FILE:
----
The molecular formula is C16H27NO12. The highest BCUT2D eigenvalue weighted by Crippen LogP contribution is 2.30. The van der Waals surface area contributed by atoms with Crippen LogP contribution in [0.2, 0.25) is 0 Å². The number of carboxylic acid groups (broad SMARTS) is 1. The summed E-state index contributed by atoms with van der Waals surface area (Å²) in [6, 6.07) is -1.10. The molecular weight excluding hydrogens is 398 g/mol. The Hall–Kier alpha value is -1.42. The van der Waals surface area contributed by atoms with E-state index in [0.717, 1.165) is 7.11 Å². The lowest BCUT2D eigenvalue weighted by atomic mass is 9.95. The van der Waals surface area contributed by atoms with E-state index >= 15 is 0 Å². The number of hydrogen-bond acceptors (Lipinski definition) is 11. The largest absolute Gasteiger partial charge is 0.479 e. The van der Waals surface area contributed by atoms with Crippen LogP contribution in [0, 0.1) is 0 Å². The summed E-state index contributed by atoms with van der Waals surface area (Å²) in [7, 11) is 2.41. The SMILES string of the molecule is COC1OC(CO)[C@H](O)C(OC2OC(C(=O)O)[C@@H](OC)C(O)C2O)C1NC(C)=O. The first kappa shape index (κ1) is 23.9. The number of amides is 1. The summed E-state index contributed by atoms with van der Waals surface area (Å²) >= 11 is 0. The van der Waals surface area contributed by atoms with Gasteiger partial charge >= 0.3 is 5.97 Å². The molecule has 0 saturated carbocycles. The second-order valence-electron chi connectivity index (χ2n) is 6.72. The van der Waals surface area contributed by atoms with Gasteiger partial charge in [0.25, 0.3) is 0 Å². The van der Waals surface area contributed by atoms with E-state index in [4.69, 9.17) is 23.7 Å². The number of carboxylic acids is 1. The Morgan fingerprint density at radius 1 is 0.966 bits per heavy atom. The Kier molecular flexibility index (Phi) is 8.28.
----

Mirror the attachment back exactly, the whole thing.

The molecular formula is C16H27NO12. The highest BCUT2D eigenvalue weighted by Crippen LogP contribution is 2.30. The van der Waals surface area contributed by atoms with Crippen LogP contribution in [0.2, 0.25) is 0 Å². The number of carboxylic acid groups (broad SMARTS) is 1. The summed E-state index contributed by atoms with van der Waals surface area (Å²) in [6, 6.07) is -1.10. The molecular weight excluding hydrogens is 398 g/mol. The Hall–Kier alpha value is -1.42. The van der Waals surface area contributed by atoms with E-state index in [0.717, 1.165) is 7.11 Å². The lowest BCUT2D eigenvalue weighted by atomic mass is 9.95. The van der Waals surface area contributed by atoms with E-state index >= 15 is 0 Å². The number of hydrogen-bond acceptors (Lipinski definition) is 11. The largest absolute Gasteiger partial charge is 0.479 e. The van der Waals surface area contributed by atoms with Crippen LogP contribution in [0, 0.1) is 0 Å². The summed E-state index contributed by atoms with van der Waals surface area (Å²) in [7, 11) is 2.41. The SMILES string of the molecule is COC1OC(CO)[C@H](O)C(OC2OC(C(=O)O)[C@@H](OC)C(O)C2O)C1NC(C)=O. The first kappa shape index (κ1) is 23.9. The number of amides is 1. The summed E-state index contributed by atoms with van der Waals surface area (Å²) >= 11 is 0. The van der Waals surface area contributed by atoms with Gasteiger partial charge >= 0.3 is 5.97 Å². The molecule has 0 saturated carbocycles. The second-order valence-electron chi connectivity index (χ2n) is 6.72. The van der Waals surface area contributed by atoms with Gasteiger partial charge in [0.25, 0.3) is 0 Å². The van der Waals surface area contributed by atoms with E-state index in [4.69, 9.17) is 23.7 Å². The number of carboxylic acids is 1. The Morgan fingerprint density at radius 1 is 0.966 bits per heavy atom. The Kier molecular flexibility index (Phi) is 8.28.